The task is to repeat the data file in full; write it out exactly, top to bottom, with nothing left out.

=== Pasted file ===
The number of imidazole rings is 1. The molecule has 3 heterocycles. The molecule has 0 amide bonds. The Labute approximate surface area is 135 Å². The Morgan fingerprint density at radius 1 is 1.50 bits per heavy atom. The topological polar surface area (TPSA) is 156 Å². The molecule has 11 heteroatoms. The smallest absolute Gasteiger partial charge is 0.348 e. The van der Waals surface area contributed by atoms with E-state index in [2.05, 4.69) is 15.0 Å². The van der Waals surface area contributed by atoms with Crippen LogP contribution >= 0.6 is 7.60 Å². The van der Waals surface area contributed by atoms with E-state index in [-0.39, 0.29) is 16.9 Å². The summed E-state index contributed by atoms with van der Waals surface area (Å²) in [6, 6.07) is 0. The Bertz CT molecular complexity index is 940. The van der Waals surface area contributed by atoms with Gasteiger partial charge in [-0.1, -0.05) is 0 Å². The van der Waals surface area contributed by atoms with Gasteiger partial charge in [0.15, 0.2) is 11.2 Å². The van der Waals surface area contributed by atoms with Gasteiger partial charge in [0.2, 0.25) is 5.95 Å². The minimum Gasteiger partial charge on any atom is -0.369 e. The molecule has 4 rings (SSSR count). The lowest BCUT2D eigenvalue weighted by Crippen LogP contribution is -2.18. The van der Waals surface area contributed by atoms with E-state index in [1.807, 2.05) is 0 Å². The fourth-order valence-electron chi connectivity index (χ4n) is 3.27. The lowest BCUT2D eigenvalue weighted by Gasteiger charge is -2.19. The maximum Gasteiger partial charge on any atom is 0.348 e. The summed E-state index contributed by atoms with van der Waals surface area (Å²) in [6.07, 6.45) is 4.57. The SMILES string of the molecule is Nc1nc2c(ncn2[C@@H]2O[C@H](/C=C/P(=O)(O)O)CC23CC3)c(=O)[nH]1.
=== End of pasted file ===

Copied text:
The number of imidazole rings is 1. The molecule has 3 heterocycles. The molecule has 0 amide bonds. The Labute approximate surface area is 135 Å². The Morgan fingerprint density at radius 1 is 1.50 bits per heavy atom. The topological polar surface area (TPSA) is 156 Å². The molecule has 11 heteroatoms. The smallest absolute Gasteiger partial charge is 0.348 e. The van der Waals surface area contributed by atoms with E-state index in [2.05, 4.69) is 15.0 Å². The van der Waals surface area contributed by atoms with Crippen LogP contribution >= 0.6 is 7.60 Å². The van der Waals surface area contributed by atoms with E-state index in [-0.39, 0.29) is 16.9 Å². The summed E-state index contributed by atoms with van der Waals surface area (Å²) in [6, 6.07) is 0. The Bertz CT molecular complexity index is 940. The van der Waals surface area contributed by atoms with Gasteiger partial charge in [-0.1, -0.05) is 0 Å². The van der Waals surface area contributed by atoms with Gasteiger partial charge in [0.15, 0.2) is 11.2 Å². The van der Waals surface area contributed by atoms with Gasteiger partial charge in [0.2, 0.25) is 5.95 Å². The minimum Gasteiger partial charge on any atom is -0.369 e. The molecule has 4 rings (SSSR count). The lowest BCUT2D eigenvalue weighted by Crippen LogP contribution is -2.18. The van der Waals surface area contributed by atoms with E-state index in [1.807, 2.05) is 0 Å². The fourth-order valence-electron chi connectivity index (χ4n) is 3.27. The lowest BCUT2D eigenvalue weighted by Gasteiger charge is -2.19. The maximum Gasteiger partial charge on any atom is 0.348 e. The summed E-state index contributed by atoms with van der Waals surface area (Å²) in [6.07, 6.45) is 4.57. The SMILES string of the molecule is Nc1nc2c(ncn2[C@@H]2O[C@H](/C=C/P(=O)(O)O)CC23CC3)c(=O)[nH]1.